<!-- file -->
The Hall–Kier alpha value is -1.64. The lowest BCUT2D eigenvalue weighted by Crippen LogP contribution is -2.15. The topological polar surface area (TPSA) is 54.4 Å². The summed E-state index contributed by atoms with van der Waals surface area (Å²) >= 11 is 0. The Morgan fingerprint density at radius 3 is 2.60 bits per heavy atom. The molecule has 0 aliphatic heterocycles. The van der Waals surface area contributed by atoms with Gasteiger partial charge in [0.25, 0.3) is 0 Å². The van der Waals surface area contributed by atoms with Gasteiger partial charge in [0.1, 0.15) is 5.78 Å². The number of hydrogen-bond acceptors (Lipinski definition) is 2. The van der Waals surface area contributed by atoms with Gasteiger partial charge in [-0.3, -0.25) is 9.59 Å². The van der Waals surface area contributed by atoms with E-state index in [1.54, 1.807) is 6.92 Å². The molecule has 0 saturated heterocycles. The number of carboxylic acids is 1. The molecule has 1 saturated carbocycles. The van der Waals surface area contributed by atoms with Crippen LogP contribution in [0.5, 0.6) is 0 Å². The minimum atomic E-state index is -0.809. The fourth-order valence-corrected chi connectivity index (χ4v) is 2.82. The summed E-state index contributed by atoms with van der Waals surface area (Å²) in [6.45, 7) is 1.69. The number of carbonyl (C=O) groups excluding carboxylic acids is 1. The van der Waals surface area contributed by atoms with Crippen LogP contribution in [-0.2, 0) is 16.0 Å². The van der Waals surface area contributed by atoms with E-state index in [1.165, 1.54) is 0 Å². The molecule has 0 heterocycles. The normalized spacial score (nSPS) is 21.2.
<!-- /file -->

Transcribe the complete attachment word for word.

The Hall–Kier alpha value is -1.64. The lowest BCUT2D eigenvalue weighted by Crippen LogP contribution is -2.15. The topological polar surface area (TPSA) is 54.4 Å². The summed E-state index contributed by atoms with van der Waals surface area (Å²) >= 11 is 0. The Morgan fingerprint density at radius 3 is 2.60 bits per heavy atom. The molecule has 0 aliphatic heterocycles. The van der Waals surface area contributed by atoms with Gasteiger partial charge in [0.25, 0.3) is 0 Å². The van der Waals surface area contributed by atoms with Gasteiger partial charge in [0.1, 0.15) is 5.78 Å². The number of hydrogen-bond acceptors (Lipinski definition) is 2. The van der Waals surface area contributed by atoms with Gasteiger partial charge in [-0.3, -0.25) is 9.59 Å². The van der Waals surface area contributed by atoms with E-state index in [1.54, 1.807) is 6.92 Å². The molecule has 0 saturated heterocycles. The number of carboxylic acids is 1. The molecule has 1 saturated carbocycles. The van der Waals surface area contributed by atoms with Crippen LogP contribution in [0.5, 0.6) is 0 Å². The minimum atomic E-state index is -0.809. The fourth-order valence-corrected chi connectivity index (χ4v) is 2.82. The summed E-state index contributed by atoms with van der Waals surface area (Å²) in [6.45, 7) is 1.69. The number of carbonyl (C=O) groups excluding carboxylic acids is 1. The van der Waals surface area contributed by atoms with Crippen LogP contribution in [-0.2, 0) is 16.0 Å². The van der Waals surface area contributed by atoms with E-state index in [1.165, 1.54) is 0 Å². The molecule has 0 heterocycles. The normalized spacial score (nSPS) is 21.2.